Updated Jan. 18, 2:20 p.m. | Posted Jan. 14, 4 a.m.
Research has shown since early in the pandemic that COVID-19 virus shows up in people’s feces. All that poop flows through the sewer system to wastewater plants. And at the main wastewater plant for the Twin Cities, Metropolitan Council scientists have been taking daily samples.
When other scientists at the University of Minnesota's Genomics Center process the data, they can see how much viral material is in the metro’s collective waste.
It can sound like a stretch. But it turns out that wastewater analysis closely matches case counts and other ways to track the virus, except wastewater can flag spikes faster than traditional testing.
"Somewhere in the realm of 15 days ahead of time before whatever shows up in clinical cases, we're able to see that in the wastewater,” Glenn Simmons Jr., a professor at the University of Minnesota Medical School in Duluth told MPR News last year.
Scientists have been monitoring COVID levels in Twin Cities wastewater for more than a year. Now, in response to a request from MPR News, the Met Council has released this data to the public.
Minnesota’s current surge, as told by wastewater
The wastewater analysis underscores just how dramatic Minnesota’s current omicron surge is.
Right now, Twin Cities wastewater is reporting more than 1 billion viral copies per day per person. That’s double the previous highs, set in November 2020 and December 2021.
Levels of COVID-19 in Twin Cities wastewater started spiking right before Christmas 2021, around Dec. 22.
Reported case counts for the parts of the metro area covered by that wastewater plant didn’t start going up until a week later, around Dec. 28.
As of Jan. 6, COVID levels in Twin Cities wastewater were 70 percent higher than the fall 2020 peak. Reported cases in the metro didn’t reach that level until six days later, on Jan. 12.
Tracking COVID-19 by cases involves a number of delays. First, it can take days after a person gets exposed before they go get a test. PCR tests for COVID often take 24 to 48 hours after the sample is taken before they can be delivered to a lab and analyzed.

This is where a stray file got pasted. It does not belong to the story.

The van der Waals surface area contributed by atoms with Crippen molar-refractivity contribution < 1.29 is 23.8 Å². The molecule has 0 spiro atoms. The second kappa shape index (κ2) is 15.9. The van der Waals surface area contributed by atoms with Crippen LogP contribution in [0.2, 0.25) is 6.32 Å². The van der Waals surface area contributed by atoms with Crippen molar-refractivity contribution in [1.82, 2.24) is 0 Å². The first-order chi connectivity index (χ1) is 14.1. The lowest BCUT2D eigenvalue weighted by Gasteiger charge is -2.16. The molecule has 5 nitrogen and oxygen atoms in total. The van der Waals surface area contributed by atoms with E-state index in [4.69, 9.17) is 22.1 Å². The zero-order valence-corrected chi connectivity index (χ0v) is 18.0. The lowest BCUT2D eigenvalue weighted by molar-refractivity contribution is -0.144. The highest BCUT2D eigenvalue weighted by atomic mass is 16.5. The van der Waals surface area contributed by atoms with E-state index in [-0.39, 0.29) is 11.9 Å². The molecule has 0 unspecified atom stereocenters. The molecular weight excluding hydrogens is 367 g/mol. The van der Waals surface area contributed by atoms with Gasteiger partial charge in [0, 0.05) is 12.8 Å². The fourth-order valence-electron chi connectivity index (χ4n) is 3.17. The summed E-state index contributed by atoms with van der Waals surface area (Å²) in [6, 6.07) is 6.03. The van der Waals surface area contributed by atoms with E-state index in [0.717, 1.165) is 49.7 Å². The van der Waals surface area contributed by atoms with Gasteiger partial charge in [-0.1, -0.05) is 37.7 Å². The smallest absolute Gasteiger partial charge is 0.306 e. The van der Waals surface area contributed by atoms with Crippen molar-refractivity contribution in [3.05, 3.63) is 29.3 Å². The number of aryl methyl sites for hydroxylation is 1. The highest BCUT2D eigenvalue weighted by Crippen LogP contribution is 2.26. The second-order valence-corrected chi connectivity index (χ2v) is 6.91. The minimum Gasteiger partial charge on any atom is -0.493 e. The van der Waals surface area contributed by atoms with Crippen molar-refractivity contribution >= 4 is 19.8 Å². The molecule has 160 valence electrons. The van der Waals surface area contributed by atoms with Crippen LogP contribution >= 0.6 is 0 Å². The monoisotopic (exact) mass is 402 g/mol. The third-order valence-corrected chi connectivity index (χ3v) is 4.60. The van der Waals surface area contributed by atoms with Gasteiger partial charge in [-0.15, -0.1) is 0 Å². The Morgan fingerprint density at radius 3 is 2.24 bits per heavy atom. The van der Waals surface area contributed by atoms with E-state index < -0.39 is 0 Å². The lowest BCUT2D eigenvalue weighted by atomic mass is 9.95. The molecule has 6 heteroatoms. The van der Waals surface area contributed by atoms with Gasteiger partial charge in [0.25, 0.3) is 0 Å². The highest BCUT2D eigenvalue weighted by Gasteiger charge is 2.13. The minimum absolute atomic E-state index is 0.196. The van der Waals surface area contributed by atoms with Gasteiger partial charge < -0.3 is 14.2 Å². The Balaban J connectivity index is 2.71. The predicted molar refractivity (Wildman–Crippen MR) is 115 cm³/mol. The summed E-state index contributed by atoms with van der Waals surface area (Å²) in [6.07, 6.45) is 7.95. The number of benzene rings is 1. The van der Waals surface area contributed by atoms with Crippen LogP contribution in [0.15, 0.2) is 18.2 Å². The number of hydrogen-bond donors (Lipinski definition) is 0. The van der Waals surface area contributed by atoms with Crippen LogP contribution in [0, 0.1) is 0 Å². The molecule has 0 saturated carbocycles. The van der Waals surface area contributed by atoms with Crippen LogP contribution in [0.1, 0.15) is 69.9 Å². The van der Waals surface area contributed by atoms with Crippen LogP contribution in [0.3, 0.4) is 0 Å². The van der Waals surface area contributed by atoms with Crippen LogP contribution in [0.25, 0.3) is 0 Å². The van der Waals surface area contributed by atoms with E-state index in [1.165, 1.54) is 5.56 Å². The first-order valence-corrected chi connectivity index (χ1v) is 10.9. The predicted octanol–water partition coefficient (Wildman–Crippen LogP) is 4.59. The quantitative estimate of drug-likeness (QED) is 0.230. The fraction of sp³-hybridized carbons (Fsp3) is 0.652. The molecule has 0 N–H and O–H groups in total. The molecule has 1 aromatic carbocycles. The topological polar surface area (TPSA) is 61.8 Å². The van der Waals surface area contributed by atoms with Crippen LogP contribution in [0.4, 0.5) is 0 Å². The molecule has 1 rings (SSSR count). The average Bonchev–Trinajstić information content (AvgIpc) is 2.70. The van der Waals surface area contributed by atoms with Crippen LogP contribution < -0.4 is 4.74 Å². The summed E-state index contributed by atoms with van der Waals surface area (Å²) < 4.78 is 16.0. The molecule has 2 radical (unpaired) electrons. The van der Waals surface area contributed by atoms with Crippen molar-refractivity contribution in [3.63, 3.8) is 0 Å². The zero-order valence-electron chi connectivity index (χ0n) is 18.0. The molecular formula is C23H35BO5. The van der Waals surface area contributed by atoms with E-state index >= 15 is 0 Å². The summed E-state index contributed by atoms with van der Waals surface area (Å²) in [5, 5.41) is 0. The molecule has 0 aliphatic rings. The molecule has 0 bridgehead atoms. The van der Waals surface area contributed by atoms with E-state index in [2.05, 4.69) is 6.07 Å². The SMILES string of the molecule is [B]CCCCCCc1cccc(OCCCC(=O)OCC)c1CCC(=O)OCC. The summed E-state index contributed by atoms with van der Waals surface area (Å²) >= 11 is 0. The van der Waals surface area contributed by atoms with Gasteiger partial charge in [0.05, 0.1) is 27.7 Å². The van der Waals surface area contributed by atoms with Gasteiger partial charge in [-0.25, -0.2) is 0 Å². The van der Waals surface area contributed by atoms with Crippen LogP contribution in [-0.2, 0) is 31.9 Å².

Once that result is obtained, the lab needs to submit the data to the Minnesota Department of Health, which then needs to process the data before sharing updates every workday at 11 a.m.
For much of 2021, Minnesota averaged about three days of delay between when a sample was taken and when it was reported to the public, although some tests were processed more quickly and others more slowly.
But in the first weeks of 2022, extreme testing volume coupled with COVID infecting lab personnel has combined to significantly increase this delay. In the past week Minnesota has been averaging five days of lag, the worst level since 2020.
That only increases the ability of wastewater treatment to identify surges early, although the wastewater processing has its own lag time. Though the Met Council collects samples every day, they’re only delivered to the U’s genomics lab for testing once per week.
The genetic analysis performed at the genomics lab can also identify unique markers for variants such as delta or omicron.
The Twin Cities wastewater data noted a surge in markers representing the early COVID variants — alpha, beta and gamma — beginning in the late winter of 2021, and spiking around the start of April. That coincided with Minnesota’s spring COVID-19 wave.
A few months later, the wastewater data tracked the surge of the dangerous delta variant in summer 2021. And more recently, it followed the arrival of omicron in December.
The omicron variant arrived with particular speed. Minnesota’s first confirmed omicron case was identified in a man who developed symptoms on Nov. 22 after he returned from an anime convention in New York City. But omicron didn’t take off in the metro for several weeks, weeks where the delta variant continued to be dominant.
Starting around Dec. 13, omicron markers started to show up more and more in the metro’s poop. Omicron was accounting for more than 70 percent of the sample by Dec. 30, less than three weeks later.
How it works
The Twin Cities metro area is served by a number of wastewater treatment plants. Currently, scientists at the Met Council and University of Minnesota Genomics Center are analyzing daily samples from the metro’s primary wastewater plant, which serves Minneapolis, St. Paul and a range of inner suburbs in Hennepin, Ramsey, Anoka, Washington and Dakota counties — a total of 1.95 million people.
The daily samples are delivered to the genomics lab once a week. There, an analysis identifies the level of COVID-19 viral material in the wastewater, and highlight unique genomic markers for variants like delta or omicron.
The Met Council released a dashboard with this wastewater data for the public.
MPR News reporter Kirsti Marohn contributed to this report.
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